Scrum Maturity Model

This is a model for understanding and exploring Scrum team maturity. I created this model during a workshop ran by Olaf Lewitz & Krishan Mathis at the annual Scrum Global Gathering in Berlin.

The first diagram shows the circular states that represent the different levels of team maturity, with some examples of what demonstrates that level of maturity.

ScrumTeamMaturity

The second diagram highlights the fact that the team can only ever be as good as it’s constituent parts. Or in fact, as good as it’s lowest common denominator! In other words, if you have one particularly weak team member, it is going to hold the whole team back. This reinforces why the circular maturity model is so important – any change to the team can have dramatic effects on the overall team maturity.

LowestCommonDenominator

The model isn’t scientific and doesn’t go into a lot of detail. It won’t tell you how to measure maturity or what you need to do to change it. It serves a single purpose; encouraging you to think about the maturity of your team. It will hopefully help you understand what you need to change and how fragile a team’s maturity can be.

This still needs a lot of work, I realise that. I’m deliberately publishing it quickly and soon after the conference in order to try and get a bit of feedback before evolving it further.

What have I changed from the original Scrum Master Maturity model that inspired this proposal?

  • Crucially, it’s a circular model. It’s not a timeline. This represents the fact that the team never stands still. The team always changes. New people will join with different levels of experience and new ideas and, of course, people will leave. It is important to realise that you are constantly moving around this circle as your team evolves. There is no start and end state.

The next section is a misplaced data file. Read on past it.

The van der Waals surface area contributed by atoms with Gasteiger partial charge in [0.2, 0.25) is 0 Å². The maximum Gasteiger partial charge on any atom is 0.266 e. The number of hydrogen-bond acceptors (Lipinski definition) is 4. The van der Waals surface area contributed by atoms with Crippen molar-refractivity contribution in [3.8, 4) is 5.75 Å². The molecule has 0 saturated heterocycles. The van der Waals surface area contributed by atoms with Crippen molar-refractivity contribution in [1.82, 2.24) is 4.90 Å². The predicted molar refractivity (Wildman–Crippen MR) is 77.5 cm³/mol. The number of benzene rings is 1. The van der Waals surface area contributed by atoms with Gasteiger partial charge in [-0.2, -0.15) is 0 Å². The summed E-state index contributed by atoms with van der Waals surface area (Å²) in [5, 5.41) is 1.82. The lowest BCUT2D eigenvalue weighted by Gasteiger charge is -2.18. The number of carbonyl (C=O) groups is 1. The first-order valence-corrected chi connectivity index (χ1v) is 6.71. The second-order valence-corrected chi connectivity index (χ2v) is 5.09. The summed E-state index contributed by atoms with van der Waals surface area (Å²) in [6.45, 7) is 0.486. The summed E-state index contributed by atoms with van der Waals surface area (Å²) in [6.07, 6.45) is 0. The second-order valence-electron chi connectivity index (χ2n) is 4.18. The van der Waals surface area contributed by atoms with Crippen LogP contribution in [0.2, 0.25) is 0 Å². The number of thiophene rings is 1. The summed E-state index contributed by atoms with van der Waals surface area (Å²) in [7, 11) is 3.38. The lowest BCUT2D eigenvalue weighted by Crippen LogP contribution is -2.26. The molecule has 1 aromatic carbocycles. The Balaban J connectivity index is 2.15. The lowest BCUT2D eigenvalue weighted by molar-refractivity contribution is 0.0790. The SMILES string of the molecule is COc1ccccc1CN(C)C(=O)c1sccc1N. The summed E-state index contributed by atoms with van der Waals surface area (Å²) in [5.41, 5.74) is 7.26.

• I’ve extended the model to incorporate the team as well as the Scrum Master and also show the relationships between the two.
  • I’ve simplified some of the text and made it a bit less ‘wordy’!

You can see the original model that inspired this work below. Full credit to the original author of that model, Ángel Medinilla.

ScrumMaturityModel

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5 thoughts on “Scrum Maturity Model

  1. Does this model really state that when a Scrum team moves to the next “level of maturity” that the SM who was before a “Scrum Sensei” who really got it becomes a “Scrum Dude” who just does not get it?

    Clearly, the maturity process is a lot more gradual and nuanced than this model suggests. I just do not buy that Scrum is so mysterious that we can really get it at one level and be clueless about the next level.

    Scrum is not mysterious at all. It is straight-forward and pure common sense once you buy into the Agile principles. Teams get better at it as they learn how to work together better, how to adapt to their continuously changing broader context, earn trust from the organization to allow them to do the right things and apply lean concepts to make themselves more and more effective at it.